The market is where I go to feel in my element, peppering vendors and other shoppers with questions about names, origins, and preparations of various foods. Nowhere have I had more opportunity to practice my Portuguese and also found myself more frustrated; if only I could ask the capsicum vendor to discern for me the heat levels of his many chilies, or engage the jaca fruit man in a conversation about where he harvests the enormous fruit (does he carry it out of Tijuca National Park, as I’ve seen so many do as I hike up to swim in the waterfalls there?) and why he has a folding table on the outskirts of the market rather than a proper stall in the square.

I shoulder my way through the crowds, but with no sense of hurry, often stuck for long stretches of time between old women squeezing and smelling produce, leaving their shopping carts in the middle of the already-tight pathways. I bargain. I taste. I buy too much to carry.

By high noon, I am always exhausted, and it is time to plant myself in the shade of the pastel tent and replenish my energy stores. Pasteis (fried wontons filled with all manner of savory concoctions) are something of a religion in Brazil, and accompanied by a cup of freshly pressed caldo (sugarcane juice), they provide the perfect snack for marketers in need of a break before the ordeal of getting their purchases home. The pastel vendors have quickly become friends, and are endlessly patient with me as I try to engage them in small-talk, posing for pictures, gleeful when I tell them how I wait each week for this hour of rest and people watching as I gulp cup after cup of their abrosial caldo. I always return home exhausted but absolutely content, already dreaming of how I’ll prepare my week’s bounty.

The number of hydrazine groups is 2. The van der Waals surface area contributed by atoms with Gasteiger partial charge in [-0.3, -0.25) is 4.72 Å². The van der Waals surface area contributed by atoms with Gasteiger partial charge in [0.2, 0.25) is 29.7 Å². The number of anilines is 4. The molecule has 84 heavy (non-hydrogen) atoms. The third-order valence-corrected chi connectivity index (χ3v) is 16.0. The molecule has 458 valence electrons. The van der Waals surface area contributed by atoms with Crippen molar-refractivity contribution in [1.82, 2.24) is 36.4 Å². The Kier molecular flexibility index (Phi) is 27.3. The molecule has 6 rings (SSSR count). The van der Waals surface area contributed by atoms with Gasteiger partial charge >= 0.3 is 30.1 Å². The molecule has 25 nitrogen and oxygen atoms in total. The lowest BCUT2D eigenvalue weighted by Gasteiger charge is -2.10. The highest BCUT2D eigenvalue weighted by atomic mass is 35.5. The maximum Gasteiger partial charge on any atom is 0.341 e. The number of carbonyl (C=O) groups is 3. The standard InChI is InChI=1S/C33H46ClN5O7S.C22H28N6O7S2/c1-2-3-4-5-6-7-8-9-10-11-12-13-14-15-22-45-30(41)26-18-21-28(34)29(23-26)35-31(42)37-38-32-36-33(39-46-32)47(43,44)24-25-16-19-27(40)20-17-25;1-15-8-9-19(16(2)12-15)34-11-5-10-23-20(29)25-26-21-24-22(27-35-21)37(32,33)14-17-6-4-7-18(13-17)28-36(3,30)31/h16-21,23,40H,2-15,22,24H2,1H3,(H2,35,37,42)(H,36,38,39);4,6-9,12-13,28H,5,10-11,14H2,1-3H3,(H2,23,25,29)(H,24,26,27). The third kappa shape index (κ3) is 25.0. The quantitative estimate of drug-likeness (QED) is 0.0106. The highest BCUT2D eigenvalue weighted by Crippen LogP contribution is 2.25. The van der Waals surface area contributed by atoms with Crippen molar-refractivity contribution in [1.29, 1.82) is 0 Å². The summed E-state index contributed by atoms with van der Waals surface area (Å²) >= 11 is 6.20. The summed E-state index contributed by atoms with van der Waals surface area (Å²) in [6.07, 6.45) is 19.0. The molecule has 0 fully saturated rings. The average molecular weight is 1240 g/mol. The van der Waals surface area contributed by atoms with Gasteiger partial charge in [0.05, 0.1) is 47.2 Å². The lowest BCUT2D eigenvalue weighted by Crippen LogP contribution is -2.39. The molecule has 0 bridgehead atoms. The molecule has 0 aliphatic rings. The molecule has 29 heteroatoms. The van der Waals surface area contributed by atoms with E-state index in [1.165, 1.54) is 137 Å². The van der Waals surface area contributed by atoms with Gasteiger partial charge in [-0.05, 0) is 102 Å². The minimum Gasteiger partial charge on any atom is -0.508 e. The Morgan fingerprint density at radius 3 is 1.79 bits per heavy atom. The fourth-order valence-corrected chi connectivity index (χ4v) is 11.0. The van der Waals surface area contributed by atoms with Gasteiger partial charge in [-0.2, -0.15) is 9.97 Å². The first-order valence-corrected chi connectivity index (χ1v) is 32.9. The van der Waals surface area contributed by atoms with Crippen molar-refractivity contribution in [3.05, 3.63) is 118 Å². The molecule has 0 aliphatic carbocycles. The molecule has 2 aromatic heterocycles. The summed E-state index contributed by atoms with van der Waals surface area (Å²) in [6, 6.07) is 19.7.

As the end of my stay in Rio draws near, I find myself speculating about how drastically different this city will be if and when I visit some years from now. In light of the 2014 World Cup and the 2016 Olympics, Rio’s mayor is instituting a series of policies to crack down on open air food vendors, an entire economy in and of itself and, as far as I can tell, the source of many of the Cariocas’ calories. Green coconuts can no longer be sold directly on the sands of the beach. Popcorn, grilled meats, and cut fruit area among the foods on the watch-list. An entire culture is being systematically dismantled (or at least an attempt is being made to do so) in order to promote Rio’s image as a first-world city. It seems to me this is as much sacrilege as banning Carnaval from the streets. Attempting to relegate Rio’s life to contained spaces, to sterilize, homogenize, “modernize”, isolate. At what cost? And to whose benefit?

As I anticipate my final market day next week, before I head on to Sao Paulo, I find myself struck, suddenly, but my first real wave of “saudade”; a preemptive nostalgia and yearning for the food culture that exists here, those distinct food cultures I have experienced elsewhere, and all those that may soon be lost.